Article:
There really isn’t much I can say about this episode save for the giant, morbidly obese frog… dinosaur… thing in the room. For a malevolent monster that delights in seeing his victims suffer, the fact that he uses bubbles (of evil) to capture them in the first place just ruins his credibility; his jowly voice doesn’t help the matter much either. But there is one thing that’s cool about the Mad Bubbler: he has an uncanny resemblance to the little dragons from Bubble Bobble and Bust-A-Move, which is always a good thing in my book. (Season 2, Episode 79)


5) Tumagar the Tuska
To be honest, this episode is more weird than it is terrible, but it certainly isn’t one that a ThunderCats fan would fondly remember.
Like any other day on Third Earth, there’s a race of what-nots, the walrus-like Tuskas, in this scenario, petitioning the ThunderCats to help them combat whatever threat is making their life a living hell. While Tumagar (the race’s representative) himself is weird enough, the things he’s riding borders on the insane and can be interpreted as mythical animal cruelty. Ladies and geeks, meet the Gomplin: a winged dragon — perfectly capable of flight — unnecessarily and most likely painfully augmented with aircraft parts at the behest of their cruel Tuskan masters! And here’s the kicker: it needs repairs — like a MACHINE!

After meeting Tumagar, and combating a vampiric mermaid en route to their destination, the ThunderCats finally meet their foe: the Technopede. Looking like a mecha straight from the Robotech series, seeing a gritty robot go to town on some cartoon-ishly goofy walrus people makes for a baffling juxtaposition that defies explanation. (Season 1, Episode 45)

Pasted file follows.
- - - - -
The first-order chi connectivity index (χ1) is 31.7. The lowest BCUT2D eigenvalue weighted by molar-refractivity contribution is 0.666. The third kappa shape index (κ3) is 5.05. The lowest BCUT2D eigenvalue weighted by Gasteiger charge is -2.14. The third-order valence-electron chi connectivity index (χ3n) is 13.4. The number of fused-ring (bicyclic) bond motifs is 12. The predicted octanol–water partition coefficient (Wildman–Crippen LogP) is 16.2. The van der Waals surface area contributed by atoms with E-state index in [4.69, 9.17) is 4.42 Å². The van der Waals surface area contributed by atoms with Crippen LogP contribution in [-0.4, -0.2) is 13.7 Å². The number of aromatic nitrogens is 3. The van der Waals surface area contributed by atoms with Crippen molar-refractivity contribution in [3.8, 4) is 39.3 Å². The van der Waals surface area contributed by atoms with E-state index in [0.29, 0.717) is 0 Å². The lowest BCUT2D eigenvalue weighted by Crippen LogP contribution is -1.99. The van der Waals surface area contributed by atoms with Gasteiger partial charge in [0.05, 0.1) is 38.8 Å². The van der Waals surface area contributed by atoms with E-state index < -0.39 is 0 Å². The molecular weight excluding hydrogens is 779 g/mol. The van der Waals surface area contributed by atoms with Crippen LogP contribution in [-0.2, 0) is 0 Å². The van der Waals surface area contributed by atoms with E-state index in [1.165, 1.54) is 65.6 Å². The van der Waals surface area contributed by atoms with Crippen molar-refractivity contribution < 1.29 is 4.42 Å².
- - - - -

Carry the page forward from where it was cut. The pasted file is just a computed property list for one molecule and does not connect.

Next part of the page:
4) The Secret of the Ice King

If there’s one trope that I love in action cartoons it’s those ones where the heroes run into a brutish, dimwitted monstrosity on a quest whose inadvertent property damage and inability to speak in a coherent manner are interpreted as hostile. “The Secret of the Ice King” does not disappoint in this respect.

To put this episode simply: the Ice King is finally free from his icy tomb and immediately begins to tear into Hook Mountain, causing the ThunderCats and the mountain’s guardian Snow Knight to take action. But everyone soon learns that the Ice King is desperately searching for a bejeweled egg guarded by a dragon, all of which is localized beneath Snow Knight’s home without him even knowing. In the end, the Ice King gazes into the egg, melts, and is at last reunited with the soul of his beloved trapped within.

Oh, but this episode has hardly scratched the surface of stupid! As a token of gratitude, Snow Knight gives the egg to the ThunderCats after telling them that it’s cursed… but with a good curse, silly! The kind that curses you with family, fortune, and well-being! That would’ve been nice to know before Snarf sent it flying into a gaping crevice. (Season 1, Episode 52)

3) Monkian’s Bargain